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The integers with addition build a group $\langle \mathbb{Z},+,0\rangle$.

The functions $\operatorname{succ}:\mathbb{Z} \rightarrow \mathbb{Z}$, $\operatorname{pred}:\mathbb{Z} \rightarrow \mathbb{Z}$ with $\operatorname{succ}(x) = x +1$, $\operatorname{pred}(x) = x -1$ are the generators of the (free) group $\langle \{\operatorname{succ},\operatorname{pred}\}^+,\circ,\operatorname{id}\rangle$ with $\{\operatorname{succ},\operatorname{pred}\}^+$ the set of finite concatenations of $\operatorname{succ}$, $\operatorname{pred}$ and $\operatorname{succ}\circ \operatorname{pred} = \operatorname{pred}\circ \operatorname{succ} = \operatorname{id}$. This group is supposed to act on $\mathbb{Z}$.

There is a natural one-to-one mapping between $\langle \mathbb{Z},+,0\rangle$ and $\langle \{\operatorname{succ},\operatorname{pred}\}^+,\circ,\operatorname{id}\rangle$:

  • $+ \leftrightarrow \circ$
  • $0 \leftrightarrow \operatorname{id}$
  • $k > 0 \leftrightarrow \operatorname{succ}^k$
  • $k < 0 \leftrightarrow \operatorname{pred}^{-k}$

What's the official name of the group $\langle \{\operatorname{succ},\operatorname{pred}\}^+,\circ,\operatorname{id}\rangle$?

Compare with the monoid $\langle \mathbb{N},+,0\rangle$.

Consider the functions $\operatorname{succ}':\mathbb{N} \rightarrow \mathbb{N}$, $\operatorname{pred}':\mathbb{N} \rightarrow \mathbb{N}$ with $\operatorname{succ}'(x) = x +1$, $\operatorname{pred}'(0) = 0$ and $\operatorname{pred}'(x) = x -1$ if $x > 0$. The functions $\operatorname{succ}'$ and $\operatorname{pred}'$ are freely composable and $\operatorname{pred}'\circ \operatorname{succ}' = \operatorname{id}$.

But $\operatorname{succ}'\circ \operatorname{pred}' \neq \operatorname{id}$ because $\operatorname{succ}'\circ \operatorname{pred}'(0) = 1$. On the other side $\operatorname{succ}'\circ \operatorname{pred}'$ is somehow "almost" the identity because $\operatorname{succ}'\circ \operatorname{pred}'(n) = n$ for every other $n \neq 0$.

This means: $\operatorname{pred}'$ has a ("strong") right-inverse and $\operatorname{succ}'$ has a ("strong") left-inverse. In turn $\operatorname{pred}'$ has only a "weak" left-inverse and $\operatorname{succ}'$ has only a "weak" right-inverse.

Is this distinction between "strong" and "weak" inverses of any (and in any) use?

What's the name of the kind of algebraic structure $\langle \{\operatorname{succ}',\operatorname{pred}'\}^+,\circ,\operatorname{id}\rangle$ – which is supposed to act on $\mathbb{N}$ – is an example of?

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    $\begingroup$ I may be missing something but isn't that just $\mathbb Z$ with $1$ and $-1$ as generators? (In response to your first question.) The other thing is known to me as a standard example in ring theory or linear algebra of an operator admitting a left inverse but no right inverse. $\endgroup$ – Myself Dec 8 '14 at 12:19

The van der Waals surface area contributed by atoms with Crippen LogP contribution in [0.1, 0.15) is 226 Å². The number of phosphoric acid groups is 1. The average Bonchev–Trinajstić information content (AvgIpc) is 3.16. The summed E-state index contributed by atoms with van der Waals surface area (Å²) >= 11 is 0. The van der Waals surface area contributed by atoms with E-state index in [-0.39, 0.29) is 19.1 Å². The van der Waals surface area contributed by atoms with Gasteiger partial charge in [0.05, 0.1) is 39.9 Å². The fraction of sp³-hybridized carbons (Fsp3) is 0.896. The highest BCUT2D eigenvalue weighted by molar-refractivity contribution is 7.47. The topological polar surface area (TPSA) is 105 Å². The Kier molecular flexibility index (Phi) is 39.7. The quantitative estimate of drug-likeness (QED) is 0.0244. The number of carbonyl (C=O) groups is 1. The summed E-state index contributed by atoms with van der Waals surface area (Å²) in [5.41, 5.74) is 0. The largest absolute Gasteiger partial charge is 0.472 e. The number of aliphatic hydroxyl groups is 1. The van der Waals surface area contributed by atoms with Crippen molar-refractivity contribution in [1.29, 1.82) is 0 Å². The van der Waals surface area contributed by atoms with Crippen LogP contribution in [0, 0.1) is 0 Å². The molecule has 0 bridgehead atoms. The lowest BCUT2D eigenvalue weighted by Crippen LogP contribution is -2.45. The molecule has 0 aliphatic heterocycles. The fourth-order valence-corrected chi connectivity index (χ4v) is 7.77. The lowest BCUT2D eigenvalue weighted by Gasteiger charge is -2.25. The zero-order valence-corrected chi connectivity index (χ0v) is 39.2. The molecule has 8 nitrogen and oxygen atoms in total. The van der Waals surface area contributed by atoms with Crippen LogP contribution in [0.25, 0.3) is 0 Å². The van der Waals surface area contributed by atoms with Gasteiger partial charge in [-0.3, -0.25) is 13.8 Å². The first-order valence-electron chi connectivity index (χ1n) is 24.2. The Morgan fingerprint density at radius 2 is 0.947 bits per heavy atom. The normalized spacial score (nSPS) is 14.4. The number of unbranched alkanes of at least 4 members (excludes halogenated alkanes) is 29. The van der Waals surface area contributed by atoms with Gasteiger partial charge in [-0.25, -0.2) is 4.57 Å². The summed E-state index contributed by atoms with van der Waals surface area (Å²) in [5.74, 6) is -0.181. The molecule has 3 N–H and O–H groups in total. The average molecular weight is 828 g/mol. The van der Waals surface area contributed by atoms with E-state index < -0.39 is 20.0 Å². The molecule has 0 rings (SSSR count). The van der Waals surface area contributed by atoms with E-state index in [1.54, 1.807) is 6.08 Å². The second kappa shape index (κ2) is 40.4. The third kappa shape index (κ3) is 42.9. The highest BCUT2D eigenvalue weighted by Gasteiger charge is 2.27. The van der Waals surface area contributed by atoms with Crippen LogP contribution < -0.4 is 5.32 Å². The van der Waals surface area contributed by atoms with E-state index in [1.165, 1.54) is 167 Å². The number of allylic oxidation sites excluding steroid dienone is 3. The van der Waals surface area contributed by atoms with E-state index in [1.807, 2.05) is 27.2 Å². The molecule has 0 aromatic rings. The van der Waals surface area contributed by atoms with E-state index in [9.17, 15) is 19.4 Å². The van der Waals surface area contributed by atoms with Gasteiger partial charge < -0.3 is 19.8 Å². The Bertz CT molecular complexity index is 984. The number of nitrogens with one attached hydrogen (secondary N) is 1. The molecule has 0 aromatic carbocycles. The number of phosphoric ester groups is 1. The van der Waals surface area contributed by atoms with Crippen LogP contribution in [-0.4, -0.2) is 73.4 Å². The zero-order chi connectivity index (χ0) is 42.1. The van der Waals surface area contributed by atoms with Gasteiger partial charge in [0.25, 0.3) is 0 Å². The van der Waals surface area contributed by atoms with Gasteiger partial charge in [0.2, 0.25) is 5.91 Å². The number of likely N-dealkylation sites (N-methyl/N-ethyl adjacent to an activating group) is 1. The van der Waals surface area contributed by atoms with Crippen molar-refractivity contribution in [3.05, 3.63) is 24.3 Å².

• $\begingroup$ I'm pretty sure its official name is simply $\mathbb{Z}$. $\endgroup$ – Najib Idrissi Dec 8 '14 at 12:32
  • $\begingroup$ Isn't it the group of the left(or right because is commutative) traslations of $+$ with the composition operation? I guess that we could see it as the ciclyc subgroup $\langle S \rangle$ of the group of bejections from $\Bbb Z$ to itself equipped with the composition. Where $S$ is the successor function. $\endgroup$ – MphLee Dec 8 '14 at 12:33
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    $\begingroup$ As an abstract group it surely is (isomorphic) to $\mathbb{Z}$. $\endgroup$ – Hans-Peter Stricker Dec 8 '14 at 13:21
  • $\begingroup$ Sure @HansStricker because $k \mapsto f_k$ where $f_k(x):=k+x$ is a bijection. And is an isomorphism betwen addition and composition (as you noted). $\endgroup$ – MphLee Dec 8 '14 at 17:39
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If I understand the definition correctly, the structure $\langle \{\operatorname{succ}',\operatorname{pred}'\}^+,\circ,\operatorname{id}\rangle$ is an inverse monoid, i.e. an inverse semigroup with identity, since

  • $\operatorname{succ}' = \operatorname{succ}' \circ\operatorname{pred}'\circ \operatorname{succ}'$

  • $\operatorname{pred}' = \operatorname{pred}' \circ\operatorname{succ}'\circ \operatorname{pred}'$

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